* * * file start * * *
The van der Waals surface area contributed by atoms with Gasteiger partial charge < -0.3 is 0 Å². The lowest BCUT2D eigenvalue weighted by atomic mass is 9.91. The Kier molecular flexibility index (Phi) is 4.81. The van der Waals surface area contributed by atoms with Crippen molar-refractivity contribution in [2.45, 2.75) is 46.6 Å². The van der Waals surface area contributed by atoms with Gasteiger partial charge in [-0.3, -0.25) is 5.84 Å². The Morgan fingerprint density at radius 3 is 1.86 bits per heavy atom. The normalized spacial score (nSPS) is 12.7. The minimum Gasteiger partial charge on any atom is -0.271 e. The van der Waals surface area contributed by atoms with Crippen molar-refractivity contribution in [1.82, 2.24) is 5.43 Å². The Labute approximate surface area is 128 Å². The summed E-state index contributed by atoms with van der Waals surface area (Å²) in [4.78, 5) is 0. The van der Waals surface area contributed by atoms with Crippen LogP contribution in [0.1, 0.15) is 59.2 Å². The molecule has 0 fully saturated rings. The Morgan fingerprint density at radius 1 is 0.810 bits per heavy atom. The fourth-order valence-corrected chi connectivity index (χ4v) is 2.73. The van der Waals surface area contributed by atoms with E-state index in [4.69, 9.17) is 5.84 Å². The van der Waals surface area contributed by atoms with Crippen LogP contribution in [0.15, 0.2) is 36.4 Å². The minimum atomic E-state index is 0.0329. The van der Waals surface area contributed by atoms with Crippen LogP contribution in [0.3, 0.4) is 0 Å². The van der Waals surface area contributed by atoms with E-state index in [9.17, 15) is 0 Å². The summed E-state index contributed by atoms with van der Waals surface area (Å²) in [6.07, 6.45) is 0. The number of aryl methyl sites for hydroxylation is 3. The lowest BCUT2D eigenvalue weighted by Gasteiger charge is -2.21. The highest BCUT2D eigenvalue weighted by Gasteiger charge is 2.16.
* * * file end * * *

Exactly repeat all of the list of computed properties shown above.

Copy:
The van der Waals surface area contributed by atoms with Gasteiger partial charge < -0.3 is 0 Å². The lowest BCUT2D eigenvalue weighted by atomic mass is 9.91. The Kier molecular flexibility index (Phi) is 4.81. The van der Waals surface area contributed by atoms with Crippen molar-refractivity contribution in [2.45, 2.75) is 46.6 Å². The van der Waals surface area contributed by atoms with Gasteiger partial charge in [-0.3, -0.25) is 5.84 Å². The Morgan fingerprint density at radius 3 is 1.86 bits per heavy atom. The normalized spacial score (nSPS) is 12.7. The minimum Gasteiger partial charge on any atom is -0.271 e. The van der Waals surface area contributed by atoms with Crippen molar-refractivity contribution in [1.82, 2.24) is 5.43 Å². The Labute approximate surface area is 128 Å². The summed E-state index contributed by atoms with van der Waals surface area (Å²) in [4.78, 5) is 0. The van der Waals surface area contributed by atoms with Crippen LogP contribution in [0.1, 0.15) is 59.2 Å². The molecule has 0 fully saturated rings. The Morgan fingerprint density at radius 1 is 0.810 bits per heavy atom. The fourth-order valence-corrected chi connectivity index (χ4v) is 2.73. The van der Waals surface area contributed by atoms with E-state index in [4.69, 9.17) is 5.84 Å². The van der Waals surface area contributed by atoms with Crippen LogP contribution in [0.15, 0.2) is 36.4 Å². The minimum atomic E-state index is 0.0329. The van der Waals surface area contributed by atoms with Crippen LogP contribution in [0.3, 0.4) is 0 Å². The van der Waals surface area contributed by atoms with E-state index in [9.17, 15) is 0 Å². The summed E-state index contributed by atoms with van der Waals surface area (Å²) in [6.07, 6.45) is 0. The number of aryl methyl sites for hydroxylation is 3. The lowest BCUT2D eigenvalue weighted by Gasteiger charge is -2.21. The highest BCUT2D eigenvalue weighted by Gasteiger charge is 2.16.